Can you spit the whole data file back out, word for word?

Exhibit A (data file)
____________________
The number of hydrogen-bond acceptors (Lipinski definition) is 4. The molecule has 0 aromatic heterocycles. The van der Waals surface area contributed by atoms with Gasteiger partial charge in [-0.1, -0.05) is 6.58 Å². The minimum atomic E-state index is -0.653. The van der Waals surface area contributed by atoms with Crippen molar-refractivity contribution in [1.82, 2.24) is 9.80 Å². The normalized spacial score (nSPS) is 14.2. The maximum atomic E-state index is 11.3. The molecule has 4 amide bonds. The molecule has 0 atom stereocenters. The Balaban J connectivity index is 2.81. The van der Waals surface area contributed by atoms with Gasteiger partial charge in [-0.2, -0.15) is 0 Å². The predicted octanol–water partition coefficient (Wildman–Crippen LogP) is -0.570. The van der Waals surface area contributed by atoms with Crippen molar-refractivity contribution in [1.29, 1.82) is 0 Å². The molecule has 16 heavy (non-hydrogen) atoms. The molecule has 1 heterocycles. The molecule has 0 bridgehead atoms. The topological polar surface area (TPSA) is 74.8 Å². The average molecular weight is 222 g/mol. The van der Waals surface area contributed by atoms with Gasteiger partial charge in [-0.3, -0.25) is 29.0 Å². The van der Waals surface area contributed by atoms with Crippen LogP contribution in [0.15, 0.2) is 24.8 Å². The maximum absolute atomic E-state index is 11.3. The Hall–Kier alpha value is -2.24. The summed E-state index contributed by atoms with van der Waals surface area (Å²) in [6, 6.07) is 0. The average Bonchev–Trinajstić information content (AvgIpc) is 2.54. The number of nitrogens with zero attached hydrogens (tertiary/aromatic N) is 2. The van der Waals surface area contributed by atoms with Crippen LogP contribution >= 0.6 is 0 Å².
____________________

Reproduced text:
The number of hydrogen-bond acceptors (Lipinski definition) is 4. The molecule has 0 aromatic heterocycles. The van der Waals surface area contributed by atoms with Gasteiger partial charge in [-0.1, -0.05) is 6.58 Å². The minimum atomic E-state index is -0.653. The van der Waals surface area contributed by atoms with Crippen molar-refractivity contribution in [1.82, 2.24) is 9.80 Å². The normalized spacial score (nSPS) is 14.2. The maximum atomic E-state index is 11.3. The molecule has 4 amide bonds. The molecule has 0 atom stereocenters. The Balaban J connectivity index is 2.81. The van der Waals surface area contributed by atoms with Gasteiger partial charge in [-0.2, -0.15) is 0 Å². The predicted octanol–water partition coefficient (Wildman–Crippen LogP) is -0.570. The van der Waals surface area contributed by atoms with Crippen molar-refractivity contribution in [1.29, 1.82) is 0 Å². The molecule has 16 heavy (non-hydrogen) atoms. The molecule has 1 heterocycles. The molecule has 0 bridgehead atoms. The topological polar surface area (TPSA) is 74.8 Å². The average molecular weight is 222 g/mol. The van der Waals surface area contributed by atoms with Gasteiger partial charge in [-0.3, -0.25) is 29.0 Å². The van der Waals surface area contributed by atoms with Crippen LogP contribution in [0.15, 0.2) is 24.8 Å². The maximum absolute atomic E-state index is 11.3. The Hall–Kier alpha value is -2.24. The summed E-state index contributed by atoms with van der Waals surface area (Å²) in [6, 6.07) is 0. The average Bonchev–Trinajstić information content (AvgIpc) is 2.54. The number of nitrogens with zero attached hydrogens (tertiary/aromatic N) is 2. The van der Waals surface area contributed by atoms with Crippen LogP contribution >= 0.6 is 0 Å².